Yet as time went on, Adeline had her doubts when she soon caught the Black Plague, a fatal disease that left the older girl scarred for life. She blamed her three year sister for her horrible disfigurement. Another three years later, Rilic had taken a horrible fall from his horse, snapping his bones in his left leg. He was to walk now for the rest of his living days. He struck Dryssa across the face, hard, and then proceeded to beating her. He cried out to the gods to strike his youngest sister dead, for she from him his dignity of a man. Only when he finally struck her unconscious did he stop, leaving her in the middle of the small shack like home they lived in to die. Hours later, Dryssa woke in deep pain and a searing headache. Her arm and wrist were broken, but not shattered. She curled up into a ball on the floor and wept while a nearby neighbor heard her weeping. The neighbor called the healer to have splints set for her broken limbs.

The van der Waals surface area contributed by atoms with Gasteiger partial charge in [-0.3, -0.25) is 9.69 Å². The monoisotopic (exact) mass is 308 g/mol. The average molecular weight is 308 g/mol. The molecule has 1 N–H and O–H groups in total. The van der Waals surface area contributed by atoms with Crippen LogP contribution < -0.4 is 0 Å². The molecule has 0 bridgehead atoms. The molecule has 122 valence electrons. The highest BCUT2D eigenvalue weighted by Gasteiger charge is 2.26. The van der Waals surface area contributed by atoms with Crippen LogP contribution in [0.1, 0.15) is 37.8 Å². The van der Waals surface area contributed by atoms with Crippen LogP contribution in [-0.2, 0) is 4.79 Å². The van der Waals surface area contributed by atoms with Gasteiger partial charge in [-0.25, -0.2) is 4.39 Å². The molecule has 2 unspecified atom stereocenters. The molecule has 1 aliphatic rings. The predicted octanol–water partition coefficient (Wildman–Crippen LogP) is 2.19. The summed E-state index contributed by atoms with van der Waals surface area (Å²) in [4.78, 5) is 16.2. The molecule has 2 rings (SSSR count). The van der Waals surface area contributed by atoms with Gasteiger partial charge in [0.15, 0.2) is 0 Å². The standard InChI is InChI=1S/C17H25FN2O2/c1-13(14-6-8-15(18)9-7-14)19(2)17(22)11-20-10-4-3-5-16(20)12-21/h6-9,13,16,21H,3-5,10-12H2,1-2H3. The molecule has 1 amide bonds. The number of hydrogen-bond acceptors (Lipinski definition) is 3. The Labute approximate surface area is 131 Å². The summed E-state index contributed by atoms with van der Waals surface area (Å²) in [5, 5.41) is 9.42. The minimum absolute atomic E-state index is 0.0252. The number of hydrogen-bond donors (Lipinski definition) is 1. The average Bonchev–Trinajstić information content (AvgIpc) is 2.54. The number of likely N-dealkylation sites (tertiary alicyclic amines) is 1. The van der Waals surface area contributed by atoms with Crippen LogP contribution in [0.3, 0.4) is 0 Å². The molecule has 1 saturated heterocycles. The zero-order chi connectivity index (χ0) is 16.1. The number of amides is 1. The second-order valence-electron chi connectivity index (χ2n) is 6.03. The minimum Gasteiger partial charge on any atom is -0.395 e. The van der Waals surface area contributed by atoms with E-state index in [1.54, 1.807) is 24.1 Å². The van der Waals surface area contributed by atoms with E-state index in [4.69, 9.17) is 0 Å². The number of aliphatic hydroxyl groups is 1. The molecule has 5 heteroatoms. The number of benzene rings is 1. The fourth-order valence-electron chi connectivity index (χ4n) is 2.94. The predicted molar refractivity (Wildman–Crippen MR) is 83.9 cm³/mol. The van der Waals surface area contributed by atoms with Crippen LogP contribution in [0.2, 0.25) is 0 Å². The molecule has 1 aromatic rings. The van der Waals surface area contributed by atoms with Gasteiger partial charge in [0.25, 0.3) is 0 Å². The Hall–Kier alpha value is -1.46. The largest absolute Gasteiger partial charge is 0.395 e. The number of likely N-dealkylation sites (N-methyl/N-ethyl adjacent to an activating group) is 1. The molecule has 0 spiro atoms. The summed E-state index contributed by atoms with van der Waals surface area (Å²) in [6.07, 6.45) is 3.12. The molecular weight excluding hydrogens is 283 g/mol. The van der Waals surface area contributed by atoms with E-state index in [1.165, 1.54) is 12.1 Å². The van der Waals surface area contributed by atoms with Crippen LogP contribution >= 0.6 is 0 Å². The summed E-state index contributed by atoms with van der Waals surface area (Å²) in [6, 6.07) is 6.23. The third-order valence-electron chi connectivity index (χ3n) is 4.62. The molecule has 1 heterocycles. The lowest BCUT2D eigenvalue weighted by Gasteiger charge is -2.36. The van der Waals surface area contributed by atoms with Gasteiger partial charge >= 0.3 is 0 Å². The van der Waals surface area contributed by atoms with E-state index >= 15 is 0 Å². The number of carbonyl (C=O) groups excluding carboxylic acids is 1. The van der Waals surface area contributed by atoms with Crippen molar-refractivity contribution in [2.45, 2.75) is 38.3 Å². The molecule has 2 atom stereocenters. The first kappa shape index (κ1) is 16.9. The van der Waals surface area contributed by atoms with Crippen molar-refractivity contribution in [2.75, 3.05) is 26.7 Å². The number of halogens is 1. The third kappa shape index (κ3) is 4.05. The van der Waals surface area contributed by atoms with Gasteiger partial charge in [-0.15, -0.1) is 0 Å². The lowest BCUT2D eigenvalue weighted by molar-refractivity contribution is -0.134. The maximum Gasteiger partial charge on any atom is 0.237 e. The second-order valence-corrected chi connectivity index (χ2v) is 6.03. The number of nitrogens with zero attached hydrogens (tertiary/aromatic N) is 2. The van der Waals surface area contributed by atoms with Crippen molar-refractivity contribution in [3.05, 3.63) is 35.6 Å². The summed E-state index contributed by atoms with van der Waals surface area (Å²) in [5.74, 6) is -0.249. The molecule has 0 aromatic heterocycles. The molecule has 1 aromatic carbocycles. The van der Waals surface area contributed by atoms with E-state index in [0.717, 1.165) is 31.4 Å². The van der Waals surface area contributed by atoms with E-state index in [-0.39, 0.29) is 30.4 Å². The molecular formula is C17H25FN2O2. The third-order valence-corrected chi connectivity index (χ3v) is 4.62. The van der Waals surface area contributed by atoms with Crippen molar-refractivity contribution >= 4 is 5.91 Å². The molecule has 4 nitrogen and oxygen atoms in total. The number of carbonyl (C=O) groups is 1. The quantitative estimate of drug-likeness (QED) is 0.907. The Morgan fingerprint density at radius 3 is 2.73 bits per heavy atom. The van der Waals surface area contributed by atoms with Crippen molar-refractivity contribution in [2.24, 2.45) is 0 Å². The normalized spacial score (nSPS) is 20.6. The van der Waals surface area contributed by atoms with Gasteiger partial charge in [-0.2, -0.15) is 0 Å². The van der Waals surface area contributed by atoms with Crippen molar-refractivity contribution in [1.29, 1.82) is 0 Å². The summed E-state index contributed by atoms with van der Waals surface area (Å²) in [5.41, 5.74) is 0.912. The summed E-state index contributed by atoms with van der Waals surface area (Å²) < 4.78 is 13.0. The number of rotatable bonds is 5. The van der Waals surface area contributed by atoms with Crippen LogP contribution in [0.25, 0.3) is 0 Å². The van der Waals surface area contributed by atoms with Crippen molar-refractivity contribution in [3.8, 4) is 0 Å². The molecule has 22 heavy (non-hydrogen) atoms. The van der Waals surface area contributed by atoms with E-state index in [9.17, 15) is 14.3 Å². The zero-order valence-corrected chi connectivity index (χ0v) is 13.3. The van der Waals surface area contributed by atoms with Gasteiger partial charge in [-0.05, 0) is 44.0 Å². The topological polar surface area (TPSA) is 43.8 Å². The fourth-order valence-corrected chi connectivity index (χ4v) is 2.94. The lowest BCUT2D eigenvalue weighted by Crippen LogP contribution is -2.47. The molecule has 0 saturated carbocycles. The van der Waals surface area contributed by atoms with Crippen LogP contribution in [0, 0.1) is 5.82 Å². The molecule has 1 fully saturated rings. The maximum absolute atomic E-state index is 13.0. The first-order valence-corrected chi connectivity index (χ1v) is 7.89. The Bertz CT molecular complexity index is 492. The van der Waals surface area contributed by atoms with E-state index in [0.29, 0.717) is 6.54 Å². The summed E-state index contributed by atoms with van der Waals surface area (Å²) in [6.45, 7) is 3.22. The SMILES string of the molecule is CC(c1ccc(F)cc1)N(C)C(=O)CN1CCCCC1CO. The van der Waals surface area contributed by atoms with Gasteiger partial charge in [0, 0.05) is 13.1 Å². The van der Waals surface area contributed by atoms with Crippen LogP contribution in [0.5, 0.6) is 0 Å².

And when she was nine years of age, her brother's woman, his wife, fell ill to a sickness. Dryssa warned Rilic not to take this woman as his wife, but he did not listen to the words of his youngest sister. She was a comely woman near his own age of 21. She was pregnant with their first child. She was six months in when she fell ill. She was having strong abdominal pains very often and was falling in and out of fevers rapidly. No ointment would bring down the hot temperatures and no draught would fight the pain. The young woman cried out from her bed for her husband now. she wanted for him to have a healer to cut her open. Take the baby out of her body that way. It was causing her much pain. She cursed Dryssa from her bedside, calling that the "witch girl" cursed her and that she wanted her brother for herself. She cried out that she would have never taken ill if she never met Dryssa, that damn girl. Curse her and her decedents for the rest of eternity. Dryssa shook her head, whispering one night into the woman's ear as she slept that the child she would give birth to would be of stillborn. Five weeks after the beginning of the fever, Rilic's wife gave birth to a stillborn baby boy and nearly died herself during the birthing. One week later, Rilic's woman left him, cursing his youngest sister. She said if she stayed any longer, if would be an inevitable death sentence. Rilic was beside himself with grief. First a lost child and now his wife. It was too much for him to take. He locked himself in his room for weeks, occasionally coming out to take out his anger physically on Dryssa. Her face was bruised constantly from endless beatings.